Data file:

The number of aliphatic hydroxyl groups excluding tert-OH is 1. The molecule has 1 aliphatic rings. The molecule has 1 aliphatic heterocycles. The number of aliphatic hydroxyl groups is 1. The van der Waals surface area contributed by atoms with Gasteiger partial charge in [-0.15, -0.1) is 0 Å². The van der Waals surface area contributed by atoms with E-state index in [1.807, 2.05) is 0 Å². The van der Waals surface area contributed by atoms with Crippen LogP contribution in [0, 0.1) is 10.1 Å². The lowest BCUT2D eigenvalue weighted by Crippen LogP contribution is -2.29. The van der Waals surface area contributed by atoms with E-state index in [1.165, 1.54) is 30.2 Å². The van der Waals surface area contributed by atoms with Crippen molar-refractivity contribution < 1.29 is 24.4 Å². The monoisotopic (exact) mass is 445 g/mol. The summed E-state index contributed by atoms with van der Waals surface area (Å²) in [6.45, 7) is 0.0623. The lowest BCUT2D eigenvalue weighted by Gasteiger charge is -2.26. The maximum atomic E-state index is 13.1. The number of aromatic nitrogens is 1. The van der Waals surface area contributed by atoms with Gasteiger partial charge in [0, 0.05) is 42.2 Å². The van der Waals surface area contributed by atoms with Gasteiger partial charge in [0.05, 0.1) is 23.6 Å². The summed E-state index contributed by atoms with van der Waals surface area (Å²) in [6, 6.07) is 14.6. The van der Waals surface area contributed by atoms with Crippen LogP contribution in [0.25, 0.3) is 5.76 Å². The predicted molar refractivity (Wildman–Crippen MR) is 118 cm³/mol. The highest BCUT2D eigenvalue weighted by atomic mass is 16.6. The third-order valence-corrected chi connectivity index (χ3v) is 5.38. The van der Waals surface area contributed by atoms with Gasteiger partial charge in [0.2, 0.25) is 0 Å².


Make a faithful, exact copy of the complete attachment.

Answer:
The number of aliphatic hydroxyl groups excluding tert-OH is 1. The molecule has 1 aliphatic rings. The molecule has 1 aliphatic heterocycles. The number of aliphatic hydroxyl groups is 1. The van der Waals surface area contributed by atoms with Gasteiger partial charge in [-0.15, -0.1) is 0 Å². The van der Waals surface area contributed by atoms with E-state index in [1.807, 2.05) is 0 Å². The van der Waals surface area contributed by atoms with Crippen LogP contribution in [0, 0.1) is 10.1 Å². The lowest BCUT2D eigenvalue weighted by Crippen LogP contribution is -2.29. The van der Waals surface area contributed by atoms with E-state index in [1.165, 1.54) is 30.2 Å². The van der Waals surface area contributed by atoms with Crippen molar-refractivity contribution < 1.29 is 24.4 Å². The monoisotopic (exact) mass is 445 g/mol. The summed E-state index contributed by atoms with van der Waals surface area (Å²) in [6.45, 7) is 0.0623. The lowest BCUT2D eigenvalue weighted by Gasteiger charge is -2.26. The maximum atomic E-state index is 13.1. The number of aromatic nitrogens is 1. The van der Waals surface area contributed by atoms with Gasteiger partial charge in [0, 0.05) is 42.2 Å². The van der Waals surface area contributed by atoms with Gasteiger partial charge in [0.05, 0.1) is 23.6 Å². The summed E-state index contributed by atoms with van der Waals surface area (Å²) in [6, 6.07) is 14.6. The van der Waals surface area contributed by atoms with Crippen LogP contribution in [0.25, 0.3) is 5.76 Å². The predicted molar refractivity (Wildman–Crippen MR) is 118 cm³/mol. The highest BCUT2D eigenvalue weighted by atomic mass is 16.6. The third-order valence-corrected chi connectivity index (χ3v) is 5.38. The van der Waals surface area contributed by atoms with Gasteiger partial charge in [0.2, 0.25) is 0 Å².